I recently made the switch to a new therapist.
This change has needed to happen for some time now, and I reached a tipping point when I last saw my psychiatrist. The past several visits with him have felt unproductive and frustrating; I’ve been complaining that I am still depressed and very anxious, but he has remained unwilling to make changes in my medicine. I understand where he’s coming from. I’m on several different types of meds, and from his perspective, I’m doing better than I think I am. Essentially, I’m high-functioning, despite feeling quite low a lot of the time, and the depression and self-destructive tendencies would be better remedied in therapy.
The problem with therapy, though, is that I seemed to have stopped progressing with the therapist I’d been seeing for several years. I would go into the session wanting my therapist to be proud of me and how well I was doing (in many areas), and wouldn’t talk about the things I actually needed to be working on–like self-harm.
When I saw my psychiatrist a few weeks ago, he once more suggested I try dialectical behavioral therapy (DBT). He recommended a few practitioners he knows personally, and I agreed to try it, mostly so that he would shut up. I’ve dabbled in DBT before and hated it, and I told the psychiatrist as much. He suggested I try breathing exercises. I left the office feeling angry and unheard, with a list of DBT therapists I could call and very little hope.
I’ve been seeing this new therapist for a few weeks now. I wasn’t expecting anything revolutionary. If anything were to change, I thought, it would be like it’s always been: I find something that helps, I use it for a little while, and then I revert to self-destructive habits. I certainly wasn’t open to meditating, nor did I want to consider introductory mindfulness exercises such as “stone flake on a lake,” which make me feel like I am even less sane than I already am.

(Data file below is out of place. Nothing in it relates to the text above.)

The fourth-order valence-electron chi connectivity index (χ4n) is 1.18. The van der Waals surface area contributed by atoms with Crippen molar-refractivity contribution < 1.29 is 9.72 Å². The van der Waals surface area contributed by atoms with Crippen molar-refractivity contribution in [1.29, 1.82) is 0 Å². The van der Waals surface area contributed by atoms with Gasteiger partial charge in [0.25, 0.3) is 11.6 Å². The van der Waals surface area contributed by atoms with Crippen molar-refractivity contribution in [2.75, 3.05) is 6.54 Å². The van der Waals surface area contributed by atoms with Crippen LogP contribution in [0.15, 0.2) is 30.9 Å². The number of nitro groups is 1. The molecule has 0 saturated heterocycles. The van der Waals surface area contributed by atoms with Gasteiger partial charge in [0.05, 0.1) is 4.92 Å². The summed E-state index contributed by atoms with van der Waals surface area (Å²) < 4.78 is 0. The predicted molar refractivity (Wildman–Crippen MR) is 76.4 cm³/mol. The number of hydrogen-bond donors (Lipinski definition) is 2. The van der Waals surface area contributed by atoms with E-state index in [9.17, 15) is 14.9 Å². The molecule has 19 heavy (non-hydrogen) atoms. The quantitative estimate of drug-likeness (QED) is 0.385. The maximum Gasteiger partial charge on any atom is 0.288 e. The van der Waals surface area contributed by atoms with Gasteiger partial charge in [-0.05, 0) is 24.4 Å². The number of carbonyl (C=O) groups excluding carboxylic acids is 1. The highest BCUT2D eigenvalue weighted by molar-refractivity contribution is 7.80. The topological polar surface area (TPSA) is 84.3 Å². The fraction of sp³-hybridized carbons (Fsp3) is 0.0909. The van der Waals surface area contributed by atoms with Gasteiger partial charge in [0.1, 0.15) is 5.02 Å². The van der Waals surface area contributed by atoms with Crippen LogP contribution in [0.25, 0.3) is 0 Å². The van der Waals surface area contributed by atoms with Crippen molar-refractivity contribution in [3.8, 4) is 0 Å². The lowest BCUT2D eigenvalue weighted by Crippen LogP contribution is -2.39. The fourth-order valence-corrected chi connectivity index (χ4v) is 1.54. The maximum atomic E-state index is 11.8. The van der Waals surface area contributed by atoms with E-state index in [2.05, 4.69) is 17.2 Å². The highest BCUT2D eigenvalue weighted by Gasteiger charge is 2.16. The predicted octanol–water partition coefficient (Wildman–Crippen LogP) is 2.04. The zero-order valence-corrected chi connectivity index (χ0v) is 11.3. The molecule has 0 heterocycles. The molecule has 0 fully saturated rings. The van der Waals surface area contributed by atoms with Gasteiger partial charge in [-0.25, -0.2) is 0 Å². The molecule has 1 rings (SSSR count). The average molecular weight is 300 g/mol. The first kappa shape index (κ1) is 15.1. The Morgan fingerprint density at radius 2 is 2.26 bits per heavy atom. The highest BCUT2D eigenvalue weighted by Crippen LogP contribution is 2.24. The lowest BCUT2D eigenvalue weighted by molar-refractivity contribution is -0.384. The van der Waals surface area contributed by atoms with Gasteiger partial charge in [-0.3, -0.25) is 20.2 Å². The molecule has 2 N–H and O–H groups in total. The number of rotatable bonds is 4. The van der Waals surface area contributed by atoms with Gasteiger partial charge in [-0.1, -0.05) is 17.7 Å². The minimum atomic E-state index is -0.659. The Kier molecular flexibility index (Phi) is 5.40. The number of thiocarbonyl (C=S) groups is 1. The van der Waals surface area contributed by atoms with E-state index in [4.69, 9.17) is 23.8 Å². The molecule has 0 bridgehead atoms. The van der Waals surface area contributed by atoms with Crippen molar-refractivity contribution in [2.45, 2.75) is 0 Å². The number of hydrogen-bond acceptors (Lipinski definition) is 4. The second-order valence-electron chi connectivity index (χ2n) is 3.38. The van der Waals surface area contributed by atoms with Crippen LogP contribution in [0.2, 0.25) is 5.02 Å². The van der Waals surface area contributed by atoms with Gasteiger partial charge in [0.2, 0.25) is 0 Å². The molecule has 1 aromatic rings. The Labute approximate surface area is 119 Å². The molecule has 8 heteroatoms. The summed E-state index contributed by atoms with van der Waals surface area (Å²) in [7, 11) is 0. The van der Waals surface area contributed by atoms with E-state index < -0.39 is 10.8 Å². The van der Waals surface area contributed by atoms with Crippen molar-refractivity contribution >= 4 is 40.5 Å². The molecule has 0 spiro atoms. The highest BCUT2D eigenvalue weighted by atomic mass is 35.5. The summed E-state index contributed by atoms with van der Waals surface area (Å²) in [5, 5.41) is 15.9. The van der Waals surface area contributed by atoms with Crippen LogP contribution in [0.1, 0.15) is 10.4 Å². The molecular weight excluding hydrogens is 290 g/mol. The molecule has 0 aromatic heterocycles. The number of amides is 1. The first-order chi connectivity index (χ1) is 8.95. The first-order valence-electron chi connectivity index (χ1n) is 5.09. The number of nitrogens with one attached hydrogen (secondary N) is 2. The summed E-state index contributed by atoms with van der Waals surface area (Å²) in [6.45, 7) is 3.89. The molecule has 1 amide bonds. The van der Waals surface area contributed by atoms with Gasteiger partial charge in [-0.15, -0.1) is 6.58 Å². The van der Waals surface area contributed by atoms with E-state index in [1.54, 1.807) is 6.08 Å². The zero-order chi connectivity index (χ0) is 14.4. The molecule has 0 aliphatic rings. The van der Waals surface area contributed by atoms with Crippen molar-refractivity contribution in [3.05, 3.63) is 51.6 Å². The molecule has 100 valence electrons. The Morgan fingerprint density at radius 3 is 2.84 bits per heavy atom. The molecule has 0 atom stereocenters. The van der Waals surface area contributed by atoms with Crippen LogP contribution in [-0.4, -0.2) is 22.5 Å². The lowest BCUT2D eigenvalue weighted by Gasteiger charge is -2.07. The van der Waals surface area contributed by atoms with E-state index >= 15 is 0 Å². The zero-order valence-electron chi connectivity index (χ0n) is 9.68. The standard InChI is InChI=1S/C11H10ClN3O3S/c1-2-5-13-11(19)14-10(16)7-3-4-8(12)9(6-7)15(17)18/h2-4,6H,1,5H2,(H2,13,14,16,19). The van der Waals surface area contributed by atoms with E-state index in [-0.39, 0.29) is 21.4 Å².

On the other hand, I was really, really desperate. My main goals, which I shared with the therapist in my first session with her, were to build self-esteem and stop self-harming. After a seven-month period of abstinence, I had faltered in my determination not to hurt myself. I learned a lot during that period of cessation, but the relapse taught me lessons as well. I realized there is a jarring difference in how I perceive myself when I am actively self-harming, versus how I see myself when I am not. Looking back, I really liked how I felt during the period of cessation. I liked who I was, how I spoke to my friends and myself, and the things I was writing. Although a relapse is never ideal, I think it is a generally positive sign that this time, it was easy to throw away the razor blades and get back on track.
With the desperation to learn how to manage these emotions so they don’t become as overwhelming as a guiding force, I begrudgingly agreed to attempt meditation. I found a five-minute video that I didn’t hate, and tried to follow along with it every morning for a week. As someone who really enjoys the structure of being a student, I like that this new therapist gives me tangible homework assignments. So when we talked about my meditation assignment the following week, I was surprised to report that it had actually been beneficial.